Tuesday, February 19, 2008

RR -Jacksonville

Race Report
26.2 with Donna Marathon
Jacksonville, FL
Sun, Feb 17/08
Marathon #299
3:58:25 – 2 AG

Marathon #299!
There were a few times in the past six months (including the 10 mile mark of the race) when I didn’t think I would get to this point!

I had picked this race for #299 for a number of reasons:
a) It was two weeks before my hometown race where I wanted to run #300
b) It was an easy drive within FL
c) It was a new marathon for FL – ‘26.2 with Donna’ - and this was the inaugural race

I discovered a few negative aspects during the early registration process. The entry fee was a ridiculously high $115 but since it all went to the charity/fight for breast cancer I was willing to accept that price! The race had a start time of 8:30 am which seemed late for a FL race? The race start/finish was at the Mayo Clinic in Jacksonville and since there was no parking all runners had to be shuttled to the start. This increased the logistics and the amount of time to get to/from the race. I must confess that I was not enthused or impressed with the race as I headed to Jacksonville but am happy to report that my negative opinion was changed. The races (Marathon and Half) were well organized and successful -more than 7,000 runners participated in the inaugural event!

I drove up to Jacksonville early Sat morning and headed straight to the Expo and packet pick up at the Morocco Shrine Auditorium. The expo was crowded because the space was too small to handle 7,000 runners (they only expected 5,000). However I found a booth that screen printed t-shirts and had a singlet custom-printed to commemorate my 300th marathon so I was happy. I was supposed to meet up with a friend from the 50 States Club but he had to cancel at the last minute so I was on my own for pasta dinner. I drove over to Neptune Beach to explore the beaches and enjoy a traditional pasta dinner.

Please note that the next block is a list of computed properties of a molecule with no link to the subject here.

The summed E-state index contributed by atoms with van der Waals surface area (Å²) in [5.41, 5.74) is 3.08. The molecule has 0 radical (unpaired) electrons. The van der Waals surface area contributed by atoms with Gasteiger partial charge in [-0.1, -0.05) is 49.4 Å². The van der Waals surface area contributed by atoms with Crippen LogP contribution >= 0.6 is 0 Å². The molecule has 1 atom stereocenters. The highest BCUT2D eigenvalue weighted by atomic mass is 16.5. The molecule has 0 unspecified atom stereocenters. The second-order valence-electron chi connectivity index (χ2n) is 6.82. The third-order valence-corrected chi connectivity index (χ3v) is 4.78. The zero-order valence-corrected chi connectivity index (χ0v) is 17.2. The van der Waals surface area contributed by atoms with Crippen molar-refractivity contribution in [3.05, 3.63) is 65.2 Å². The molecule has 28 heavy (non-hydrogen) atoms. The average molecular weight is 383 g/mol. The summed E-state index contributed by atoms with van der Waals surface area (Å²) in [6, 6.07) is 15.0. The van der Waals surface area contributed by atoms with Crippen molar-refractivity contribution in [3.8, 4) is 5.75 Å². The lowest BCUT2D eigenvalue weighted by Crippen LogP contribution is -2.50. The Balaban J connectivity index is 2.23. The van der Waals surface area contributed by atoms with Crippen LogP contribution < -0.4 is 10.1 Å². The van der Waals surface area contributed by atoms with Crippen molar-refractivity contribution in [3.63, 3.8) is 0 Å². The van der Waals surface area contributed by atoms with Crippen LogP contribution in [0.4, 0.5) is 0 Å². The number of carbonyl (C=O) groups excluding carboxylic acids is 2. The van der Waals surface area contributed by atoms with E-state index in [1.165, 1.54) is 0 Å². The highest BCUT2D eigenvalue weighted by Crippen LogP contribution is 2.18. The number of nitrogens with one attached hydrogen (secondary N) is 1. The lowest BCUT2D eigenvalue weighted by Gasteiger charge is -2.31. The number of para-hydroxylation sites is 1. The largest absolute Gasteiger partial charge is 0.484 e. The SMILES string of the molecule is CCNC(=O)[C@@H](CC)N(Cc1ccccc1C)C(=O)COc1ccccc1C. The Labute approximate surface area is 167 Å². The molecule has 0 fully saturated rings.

Although the races didn’t start until 8:30 am I had to rise early to catch a shuttle bus to the start. Fortunately the weather was warm while we had to wait over an hour for the race to start. In fact the weather was too warm. It was already sunny, HOT and humid with temps in the low 60s and forecast to climb into the 80s by the time we finished! While waiting for the races to start I revised my race strategy for three reasons:
1) The weather forecast.
2) The late start. I thought the late start was due to the logistics of shuttling the runners to the start. However I talked to a few local runners and learned that the late start was necessary because part of the marathon course was on the beach and they had to be sure it was low tide!
3) The beach! The sand would slow the pace down.

I decided to go out fast as originally planned for the first 5 miles and then accept a slower pace on the sand/beach and by then the sun would be hot and the pace would have to be slower! Jeff Galloway who emceed the race urged/warned all runners to run at least 30-60 secs/mile slower than planned because of the heat!
The races started on time and we headed east on Butler Blvd towards the beaches. The first mile climbed a long steep bridge over St John’s River and offered a sweeping view of the Intracoastal Waterway where the river flows into the Atlantic Ocean. I passed mile 1 in 8:08. The next two miles included two overpasses so I was pleased when I passed mile 3 in 24:17 and turned on to Ocean Dr along the Atlantic Ocean. There had been no spectators on Butler Blvd but there were thousands of spectators and residents along the rest of the course! I passed mile 5 in 41:12 before we turned on to Jacksonville Beach. The sand was hard-packed in most places but I wasn’t sure what effect the sand would have on my pace (except to slow it down)? I decided to run by my heart monitor rather than trying to maintain the same pace. During the next/first mile on the beach I seemed to be struggling a lot for the pace I was running and I was shocked when I reached mile 6 in a split of 9:01? Surely the sand couldn’t have that huge of a negative effect? But miles 7 and 8 were splits of 9:15. Fortunately the course turned off the beach and back on to good old asphalt at mile 8! I decided to lower the hammer and get my pace back down below 8:30s. However I quickly discovered there was no hammer – there was no push – there was no energy! Suddenly I felt very poorly – I was either very overheated or had a fever and I was totally exhausted and out of energy? I realized that something was very wrong! I didn’t believe I could be tired/out of energy due to the great race I ran last weekend. One of Maddog’s strengths is his ability to recover quickly? And I noticed a strange phenomenon. Although I was trying to push the pace my heart monitor dropped about 10 bpm below my normal range and no matter how hard I tried I could not increase my heart level back to its normal marathon range? I wisely decided to slow down and jog the next two miles to give my legs/body a chance to rest and recover. However when I passed mile 10 in 1:28:08 and a split of 9:52 I still felt like shit and I knew I was in trouble!